. The comparison between WFs calculated using more generic data from Mekonnen and Hoekstra [13
] as given in Table 5
not only highlights the importance of reporting WFs for a specific season, it also highlights the need to use local data where possible, for example to parameterise a specific crop. All WFs reported by Mekonnen and Hoekstra [13
] had a higher green and lower blue WF, while WFs generated using more detailed local data had a higher blue and lower green WF. This is due to the study area being located in the dry summer rainfall high central plateau of South Africa. The study area is considered to represent other areas in South Africa and around the world with similar climatic conditions.
The functional unit used to calculate WFs has a significant impact on WF metrics. Grains with low moisture content, such as maize and wheat, will have a disproportionately high WF compared to vegetables when using fresh mass yields. Depending on the objective of the study, different functional units for various crops can be used to reveal which crops will be more efficient in producing important nutrients per volume of water. Assessing WFs in terms of other functional units such as economic gain and job creation is recommended for future research, because these alternative assessments can provide important information on how to allocate limited water supplies to achieve various objectives.
The high WF of broccoli due to the low relative yield of the harvestable portion that is produced by the crop presents a complexity and potential drawback in the application of the WF information, because the rest of the plant is often used for composting or animal feed. It can be argued that the beneficial use of the rest of the plant increases the total yield, and should be reflected in the WF. This could also be the case for many other crops. Compost will be incorporated into and increase the yield of the next crop and benefit soil health and the long term sustainability of the system. Therefore, composting the non-edible part of the previous crop will potentially reduce the WF of the next crop. It can also be argued from a different point of view if one uses compost to reduce the need for fertilisers. Production of fertilisers will have a certain WF and the compost will reduce the WF of the crop by reducing the need for fertiliser and the water required to produce the fertiliser. The blue, green and grey WF of fertilisers has not yet been addressed. Composting can also reduce the grey water footprint, because the use of organic N will potentially reduce the need for inorganic N and create N use efficiency.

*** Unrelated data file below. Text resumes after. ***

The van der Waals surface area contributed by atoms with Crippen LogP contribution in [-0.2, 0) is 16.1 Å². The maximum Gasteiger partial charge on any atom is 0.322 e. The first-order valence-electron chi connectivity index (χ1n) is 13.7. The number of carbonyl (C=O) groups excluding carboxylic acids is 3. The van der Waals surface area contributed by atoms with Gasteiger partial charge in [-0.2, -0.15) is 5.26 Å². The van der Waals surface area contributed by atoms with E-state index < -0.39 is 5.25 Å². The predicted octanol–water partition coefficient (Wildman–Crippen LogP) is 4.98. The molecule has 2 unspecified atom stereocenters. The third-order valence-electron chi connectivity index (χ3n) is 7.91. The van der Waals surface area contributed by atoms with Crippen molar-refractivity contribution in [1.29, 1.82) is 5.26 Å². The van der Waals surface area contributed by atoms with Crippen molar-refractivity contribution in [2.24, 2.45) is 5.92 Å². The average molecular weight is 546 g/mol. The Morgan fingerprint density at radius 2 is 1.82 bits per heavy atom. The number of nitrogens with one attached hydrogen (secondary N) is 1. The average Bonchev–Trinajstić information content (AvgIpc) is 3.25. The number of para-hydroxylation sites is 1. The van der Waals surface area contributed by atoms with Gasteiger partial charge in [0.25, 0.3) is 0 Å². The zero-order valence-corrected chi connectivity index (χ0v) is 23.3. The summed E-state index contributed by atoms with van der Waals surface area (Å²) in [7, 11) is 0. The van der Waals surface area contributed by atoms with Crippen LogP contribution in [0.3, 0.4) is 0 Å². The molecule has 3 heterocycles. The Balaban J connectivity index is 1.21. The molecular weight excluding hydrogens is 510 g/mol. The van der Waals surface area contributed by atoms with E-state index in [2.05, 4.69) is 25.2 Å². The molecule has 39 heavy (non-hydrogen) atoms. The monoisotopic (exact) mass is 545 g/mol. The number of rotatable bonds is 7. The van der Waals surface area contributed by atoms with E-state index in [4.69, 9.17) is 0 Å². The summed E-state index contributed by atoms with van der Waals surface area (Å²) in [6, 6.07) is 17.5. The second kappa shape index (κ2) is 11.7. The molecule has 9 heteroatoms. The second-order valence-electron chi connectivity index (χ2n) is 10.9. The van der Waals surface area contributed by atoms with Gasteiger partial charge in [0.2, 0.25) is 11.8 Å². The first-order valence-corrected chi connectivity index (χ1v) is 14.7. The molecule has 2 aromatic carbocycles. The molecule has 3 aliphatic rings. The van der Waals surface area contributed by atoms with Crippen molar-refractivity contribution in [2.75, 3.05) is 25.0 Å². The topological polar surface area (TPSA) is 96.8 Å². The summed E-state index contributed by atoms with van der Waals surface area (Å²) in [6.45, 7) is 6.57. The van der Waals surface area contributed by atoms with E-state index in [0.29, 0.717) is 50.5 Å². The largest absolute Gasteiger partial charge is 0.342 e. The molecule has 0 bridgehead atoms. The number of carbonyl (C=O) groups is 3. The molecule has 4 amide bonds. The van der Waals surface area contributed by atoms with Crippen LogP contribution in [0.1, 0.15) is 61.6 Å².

The grey WF is a way of reporting impacts on water quality, which is a very important aspect of water resource management. The concept has, however, often been criticized for being too simplistic [66
]. In a crop production context, water pollution is an especially complex issue. There are uncertainties in the determination of the N load leaching into the aquifer, because the fate of N is not well understood. Phosphates, salts, sediments and pesticides are also pollutants associated with agriculture, and need to be taken into account when addressing water quality. Therefore, it is not completely effective to assess the water quality impacts based on one pollutant. Similar to the WFs based on different nutrients, the grey water footprint can be calculated for various pollutants and the highest WF can be used as the total. The intensive use of fertilisers and the vulnerability of the aquifer to pollutants, as indicated by Witthueser, et al. [69
], suggested that some impact could be expected on the water quality due to cultivation of crops. However, water quality analyses of the underlying groundwater indicated very good quality water, despite the intensive farming that has occurred over the past few decades. It is clear that the process of water pollution and pollutants leaching into the groundwater in the Steenkoppies Aquifer is still not well understood. A simplified method such as the grey WF does not provide the necessary information to improve water quality management of an aquifer. The use of grey WFs also becomes complex in a crop production context in cases where compost is used. Future research needs to address the potential benefits of composting crop residues in terms of the grey WF.
Despite the complexities addressed in this paper, WFs potentially provide useful information for water resource planning at the farm level. Knowing the blue and green WFs of crops in different seasons and the volume of water allocated, farmers can make better decisions about which crops to plant and when.